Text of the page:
Today we have the pleasure of talking to Isabelle Kabban, writer and performer of Love (Watching Madness). Her show tackles the complexities of loving someone with a mental illness and is billed as, ‘ A moving, funny and relatable insight into how it feels to care for someone who can’t always show that they care for you.’
Can you introduce yourself and your show?
I’m Isabelle, I’m the writer and performer of LOVE (Watching Madness). I’m also the artistic director of SpeakUp Theatre.
What is the top reason people should see the show?
It’s about the absolute strength and love of two women at different points in their lives. Whether you love someone with mental illness or not it’s an incredibly important story that every single person can relate to.
What does a ‘successful Fringe run’ mean to you?
It would mean opening up conversations, meeting and connecting with other emerging companies, seeing shows that are exciting hidden gems and eating a deep fried Mars bar every single day. Selling out shows would be the dream too!
What 3 top tips have you got for Edinburgh Fringe first timers?
– You can never take too much Berocca!
– Go to Mosque Kitchen every day. Affordable curries can get you through anything.
– See as much as you possibly can and don’t be afraid to go for something different. Edinburgh Fringe is the one time of year where you can see a life changing show at 10am so appreciate it and relish the weirdness of it all. Make friends with strangers in queues and get their recommendations.
Your production is a one-woman show investigating the complexities of loving someone with mental illness, specifically a bipolar disorder. For audience members who are unaware of the condition, how does it impact someone, and the ones they love?
Bipolar is a mood disorder where typically someone’s moods can go from intense highs to very dark lows. These can last months or just a matter of hours depending on the person. What people don’t often talk about is that in between these states there are a lot of other symptoms that can have a huge effect on the sufferer. They might get intense irritation, hallucinations or might get fixated on certain ideas. Everyone’s experience is really individual and that is key.
Like any illness it’s really hard watching someone you love go through it. I think the hardest part is the fact that it will always be there. That person may have months or sometimes years of feeling better and living a more ‘normal’ life (whatever that means), but it always seems to crop up again. For me, personally, it’s meant that I live a lot of my life feeling quite anxious, worrying about my mum and how she might be feeling. Despite this, it’s really important to remember that even if it’s hard for a family member or loved one it will always be a million times harder for the sufferer because they are battling with their own brain every single day.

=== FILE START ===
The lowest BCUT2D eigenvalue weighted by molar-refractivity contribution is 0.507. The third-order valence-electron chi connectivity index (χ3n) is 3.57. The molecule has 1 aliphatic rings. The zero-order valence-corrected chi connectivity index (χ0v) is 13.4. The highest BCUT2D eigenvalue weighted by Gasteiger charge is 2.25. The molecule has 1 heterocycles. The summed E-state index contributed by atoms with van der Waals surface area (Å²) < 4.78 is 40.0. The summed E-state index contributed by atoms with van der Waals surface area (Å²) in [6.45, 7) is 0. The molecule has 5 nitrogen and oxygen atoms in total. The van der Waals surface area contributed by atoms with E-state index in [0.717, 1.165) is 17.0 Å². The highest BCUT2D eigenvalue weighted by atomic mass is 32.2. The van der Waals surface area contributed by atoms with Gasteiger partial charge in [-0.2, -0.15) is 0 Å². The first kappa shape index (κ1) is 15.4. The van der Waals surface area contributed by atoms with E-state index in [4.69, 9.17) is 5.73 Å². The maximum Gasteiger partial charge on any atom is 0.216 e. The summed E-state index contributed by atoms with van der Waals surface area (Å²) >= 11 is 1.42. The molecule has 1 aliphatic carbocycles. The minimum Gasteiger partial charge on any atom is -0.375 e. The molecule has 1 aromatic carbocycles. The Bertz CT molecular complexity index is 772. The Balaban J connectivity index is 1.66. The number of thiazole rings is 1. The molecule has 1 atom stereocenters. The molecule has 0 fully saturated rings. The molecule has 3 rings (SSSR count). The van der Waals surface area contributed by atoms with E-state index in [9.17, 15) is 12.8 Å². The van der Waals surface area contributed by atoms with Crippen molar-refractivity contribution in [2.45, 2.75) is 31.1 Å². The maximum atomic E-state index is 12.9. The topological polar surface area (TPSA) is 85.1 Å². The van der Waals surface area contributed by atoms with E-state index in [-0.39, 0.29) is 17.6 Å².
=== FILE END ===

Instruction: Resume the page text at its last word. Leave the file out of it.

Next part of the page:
What key message do you hope comes across to your audiences?
In the end there is only room for love.
Are there specific challenges of performing on your own on stage, particularly a highly emotive show such as Love (Watching Madness)?
As an actor it’s such an amazing challenge being on stage alone. It almost forces you to push even further for that connection with the audience because they’re all you’ve got.
I do really struggle with nerves. Five minutes before the house opens I’m always like “Izzy why didn’t you choose a more normal and less scary career for yourself?” But my amazing director Ruth Anna Phillips has prepped me so well. She has created a really specific pre-show routine for us to do which gets me super focused and helps me to feel more comfortable in the space and able to use my nerves in a constructive way. We’re also best friends so we trust each other a lot which helps.
It is very tiring but, to be honest, I just feel so lucky every time I’m able to perform the show – having paying audience members willing to spend an hour of their time watching you is amazing. I wish I could do it every day.
We understand your theatre company is passionate about outreach and that you have run workshops to accompany performances. How was that experience and how did people with mental health challenges respond to your play?
Ruth and I ran a workshop for a company called the 888 Collective who help people with mental health issues get back into employment. It was honestly one of the most fulfilling experiences of my life. It was so incredible to give these people an opportunity to let go, have fun and channel their experiences into something creative. Ruth is a movement director so specialises in connecting people with their bodies. We spend so much of our life completely disconnected from ourselves we have forgotten how to play, so her giving people the opportunity to do that was amazing.
Audience members have been incredibly moved by the piece. I think it has really spoken to a lot of people because it’s put their own experiences on stage in front of them. That, for me, is what theatre is about so it’s really special.
How are you promoting your show in the run up to the Fringe?
Social media! Follow us on Twitter @SpeakUpCogs or on Instagram @speakupstandup
Lastly do you want to tell us where and when we can see the show?
Bunker Three at Pleasance Courtyard from 31st July – 26th August. The show is on every day (except 18th August) at 11.35am.
Love (Watching Madness) will be performed daily at the Pleasance Courtyard at 11:35 from August 1st-17th and from August 19th-26th. There will be a preview show on July 31st. Tickets available from the Fringe Box Office.